But none of these happened, well 2 and 3 kind of did because I do eat pasta (but not that often) and of course I get fed by others here, even if I have my own food. So let’s face it, I panicked for nothing. However, cooking is now one of the things I appreciate most as I get to control my diet (people eat a lot of meat and rice here so you can see how that wouldn’t be appealing to a vegetarian who only occasionally eats rice back home). Within days of being here my host family had built a small kitchen outside my room, I had furnished it with utensils and met a vendor at the market from which to buy food with our conversations being a mix of Tagalog, Visayan, English and Spanish. After my initial freak out at this news, I asked fellow volunteers for recipes and they all came to my rescue with some awesome, simple recipes – all vegetarian.

My first day at work I spent most of the day getting to know my office mates and meeting, what felt like, hundreds of people. It wasn’t hundreds but more than enough that I definitely did not remember their names. My counterpart took me to many offices and I met people left and right. This was also the moment I started getting excited about cooking since he also walked me through the market and I got to see all the vendors and all the fresh fruits and vegetables I could use. After that day a lot of people knew my name, I on the other hand am still trying to figure out who everyone is (and it’s been three months). The way I see it, I met in one day the amount of people most people meet over years so I’m not being too harsh on myself for not knowing everyone’s names. To make things more difficult people here call each other ate/day or kuya/dodong a lot rather than their real names which basically means sister or brother, repectively.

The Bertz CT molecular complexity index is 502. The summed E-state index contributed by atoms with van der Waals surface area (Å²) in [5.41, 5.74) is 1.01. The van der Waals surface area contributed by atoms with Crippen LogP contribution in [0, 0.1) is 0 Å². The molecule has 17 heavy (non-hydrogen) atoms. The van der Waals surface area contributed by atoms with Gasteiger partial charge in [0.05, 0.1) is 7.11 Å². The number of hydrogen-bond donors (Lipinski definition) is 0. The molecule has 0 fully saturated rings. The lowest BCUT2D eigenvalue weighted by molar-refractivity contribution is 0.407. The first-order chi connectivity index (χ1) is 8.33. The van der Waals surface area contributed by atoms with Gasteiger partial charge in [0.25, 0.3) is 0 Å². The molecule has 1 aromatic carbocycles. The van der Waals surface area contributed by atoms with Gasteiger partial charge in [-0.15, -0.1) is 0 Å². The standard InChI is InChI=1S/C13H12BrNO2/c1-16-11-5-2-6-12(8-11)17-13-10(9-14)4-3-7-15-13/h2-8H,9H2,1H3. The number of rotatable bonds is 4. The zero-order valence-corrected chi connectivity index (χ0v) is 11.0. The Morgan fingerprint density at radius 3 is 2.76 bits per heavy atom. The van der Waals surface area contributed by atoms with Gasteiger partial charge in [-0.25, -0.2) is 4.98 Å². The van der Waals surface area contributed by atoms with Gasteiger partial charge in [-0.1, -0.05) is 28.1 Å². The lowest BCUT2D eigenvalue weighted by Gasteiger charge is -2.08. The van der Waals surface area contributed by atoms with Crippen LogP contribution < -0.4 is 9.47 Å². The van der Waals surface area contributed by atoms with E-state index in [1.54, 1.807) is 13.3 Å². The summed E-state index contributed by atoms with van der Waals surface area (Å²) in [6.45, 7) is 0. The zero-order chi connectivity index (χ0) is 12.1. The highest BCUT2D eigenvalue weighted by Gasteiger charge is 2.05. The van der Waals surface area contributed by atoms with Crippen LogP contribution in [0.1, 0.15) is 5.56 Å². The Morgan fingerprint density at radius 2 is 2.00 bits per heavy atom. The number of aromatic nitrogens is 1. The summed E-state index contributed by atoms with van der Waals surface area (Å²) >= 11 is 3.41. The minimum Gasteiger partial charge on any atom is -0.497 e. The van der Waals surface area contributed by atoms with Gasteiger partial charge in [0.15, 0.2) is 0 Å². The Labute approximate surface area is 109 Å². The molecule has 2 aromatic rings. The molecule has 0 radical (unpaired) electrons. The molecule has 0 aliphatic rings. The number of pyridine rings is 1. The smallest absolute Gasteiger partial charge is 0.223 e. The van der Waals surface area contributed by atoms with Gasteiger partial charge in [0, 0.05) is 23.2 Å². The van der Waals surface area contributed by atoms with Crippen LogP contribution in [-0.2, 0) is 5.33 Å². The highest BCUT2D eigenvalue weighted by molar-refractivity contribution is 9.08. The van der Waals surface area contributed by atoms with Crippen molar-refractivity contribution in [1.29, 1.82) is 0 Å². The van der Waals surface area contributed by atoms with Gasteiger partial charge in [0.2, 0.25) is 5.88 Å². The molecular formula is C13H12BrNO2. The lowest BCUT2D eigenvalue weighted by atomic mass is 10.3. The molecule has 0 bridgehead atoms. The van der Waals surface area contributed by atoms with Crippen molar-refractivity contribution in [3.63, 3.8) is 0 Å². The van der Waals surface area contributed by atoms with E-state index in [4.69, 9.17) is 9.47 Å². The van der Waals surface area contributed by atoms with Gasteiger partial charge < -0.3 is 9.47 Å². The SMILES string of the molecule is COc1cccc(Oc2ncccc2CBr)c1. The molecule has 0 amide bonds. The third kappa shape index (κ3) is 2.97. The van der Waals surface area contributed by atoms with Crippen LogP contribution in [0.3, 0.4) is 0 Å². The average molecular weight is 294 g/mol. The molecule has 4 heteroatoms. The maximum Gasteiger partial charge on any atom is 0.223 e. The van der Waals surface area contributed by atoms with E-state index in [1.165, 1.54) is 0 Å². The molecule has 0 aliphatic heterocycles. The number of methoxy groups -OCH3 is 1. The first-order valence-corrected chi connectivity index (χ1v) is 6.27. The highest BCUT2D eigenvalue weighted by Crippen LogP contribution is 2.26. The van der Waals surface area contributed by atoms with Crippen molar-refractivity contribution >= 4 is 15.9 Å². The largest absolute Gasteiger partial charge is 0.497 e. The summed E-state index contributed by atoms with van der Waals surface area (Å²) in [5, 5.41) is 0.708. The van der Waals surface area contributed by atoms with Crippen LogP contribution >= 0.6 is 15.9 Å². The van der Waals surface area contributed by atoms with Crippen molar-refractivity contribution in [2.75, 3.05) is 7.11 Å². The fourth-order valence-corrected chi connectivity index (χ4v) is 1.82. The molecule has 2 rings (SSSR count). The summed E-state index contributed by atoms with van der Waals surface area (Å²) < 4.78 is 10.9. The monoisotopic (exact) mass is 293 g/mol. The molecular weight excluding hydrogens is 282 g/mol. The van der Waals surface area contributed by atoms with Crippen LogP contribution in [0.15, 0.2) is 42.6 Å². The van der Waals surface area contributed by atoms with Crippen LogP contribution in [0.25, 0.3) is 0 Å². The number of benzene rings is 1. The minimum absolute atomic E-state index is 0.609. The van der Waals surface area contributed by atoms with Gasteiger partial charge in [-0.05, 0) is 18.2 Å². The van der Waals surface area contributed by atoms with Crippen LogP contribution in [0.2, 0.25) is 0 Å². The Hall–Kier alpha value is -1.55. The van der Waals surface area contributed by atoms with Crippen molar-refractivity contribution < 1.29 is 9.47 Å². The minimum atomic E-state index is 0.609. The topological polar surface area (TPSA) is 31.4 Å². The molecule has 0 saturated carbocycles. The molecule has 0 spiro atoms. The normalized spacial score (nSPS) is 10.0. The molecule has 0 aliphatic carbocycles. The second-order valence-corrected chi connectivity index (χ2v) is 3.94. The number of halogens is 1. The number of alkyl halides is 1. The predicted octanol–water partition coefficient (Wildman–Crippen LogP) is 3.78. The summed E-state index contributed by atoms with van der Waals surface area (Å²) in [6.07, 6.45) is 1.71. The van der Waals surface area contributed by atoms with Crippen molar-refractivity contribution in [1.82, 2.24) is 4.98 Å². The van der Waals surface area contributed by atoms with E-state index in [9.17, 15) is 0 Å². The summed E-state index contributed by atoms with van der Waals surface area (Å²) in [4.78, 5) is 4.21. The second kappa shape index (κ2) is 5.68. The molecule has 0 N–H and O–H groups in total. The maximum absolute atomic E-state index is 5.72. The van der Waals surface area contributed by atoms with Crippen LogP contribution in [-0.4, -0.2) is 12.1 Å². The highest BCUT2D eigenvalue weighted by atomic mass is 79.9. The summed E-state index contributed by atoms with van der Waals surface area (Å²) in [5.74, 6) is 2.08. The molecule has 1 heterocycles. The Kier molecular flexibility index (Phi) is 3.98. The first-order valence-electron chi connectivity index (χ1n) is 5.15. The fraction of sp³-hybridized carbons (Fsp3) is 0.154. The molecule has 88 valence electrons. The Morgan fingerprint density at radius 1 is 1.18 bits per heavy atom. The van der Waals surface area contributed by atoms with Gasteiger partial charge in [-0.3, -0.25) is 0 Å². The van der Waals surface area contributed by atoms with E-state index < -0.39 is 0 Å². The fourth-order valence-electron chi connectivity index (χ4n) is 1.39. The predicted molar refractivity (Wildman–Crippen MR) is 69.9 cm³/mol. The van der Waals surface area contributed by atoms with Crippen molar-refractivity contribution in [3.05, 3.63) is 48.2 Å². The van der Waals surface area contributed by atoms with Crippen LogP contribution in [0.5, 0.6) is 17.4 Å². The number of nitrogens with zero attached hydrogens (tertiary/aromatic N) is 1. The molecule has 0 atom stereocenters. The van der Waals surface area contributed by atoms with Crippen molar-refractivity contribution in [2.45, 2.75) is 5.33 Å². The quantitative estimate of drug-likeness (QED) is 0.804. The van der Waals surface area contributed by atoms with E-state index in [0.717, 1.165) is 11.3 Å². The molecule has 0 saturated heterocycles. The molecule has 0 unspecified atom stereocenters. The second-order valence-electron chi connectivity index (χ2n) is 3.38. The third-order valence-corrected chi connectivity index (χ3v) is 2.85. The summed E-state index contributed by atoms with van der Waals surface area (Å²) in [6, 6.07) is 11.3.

My coworkers and I

Looking back on the first day, when I was so disoriented and not knowing left from right in this brand-new place, I can say I have definitely gotten into a rhythm with my life here. I am sure in a few months and in a year I will also look back on this moment and see even more changes, but it’s just funny what a positive disposition can accomplish. I remember the first day being frustrated and not knowing if I would make it, and I let myself [for that day] be frustrated, that’s usually how long I give myself to be negative. But then I say “Dani, your negative attitude is not getting you anywhere and not solving problems”. Life is about looking at the positive side of things and when I learned to embrace here the things I thought were negative I became a lot happier. I have to cook for myself and I don’t know how? Its okay, think of it as a new hobby and you get to eat less rice! You don’t understand what people are saying? Perfect! You’ve been wanting to learn a new language. You are spending a lot of time by yourself and don’t have friends yet? It’s okay, take up hobbies you know you’ve always wanted to take up an instrument. And let’s face it, one day you’ll look back at this time in your life and wish you had this much “alone time” or free time.

Now I have the time to enjoy things like breakfast by the ocean while reading a book in the morning

So you see, sometimes things may seem gloomy but if you just turn them around, fold them over and flip them you’ll find another side or another angle and you’ll realize that even though something is not ideal or up to your expectations, it can serve as a growing opportunity.

And now how do I feel? I’m pretty happy. Some things haven’t changed, I still don’t understand a lot of what people say, I still have a lot of alone time BUT I now know how to cook and going to the market is one of my favorite things to do!

happy 🙂

Hope you enjoyed this insight into my brain and my life! See you [maybe] next week (I’ll be on vacation!)

Salamat again for reading,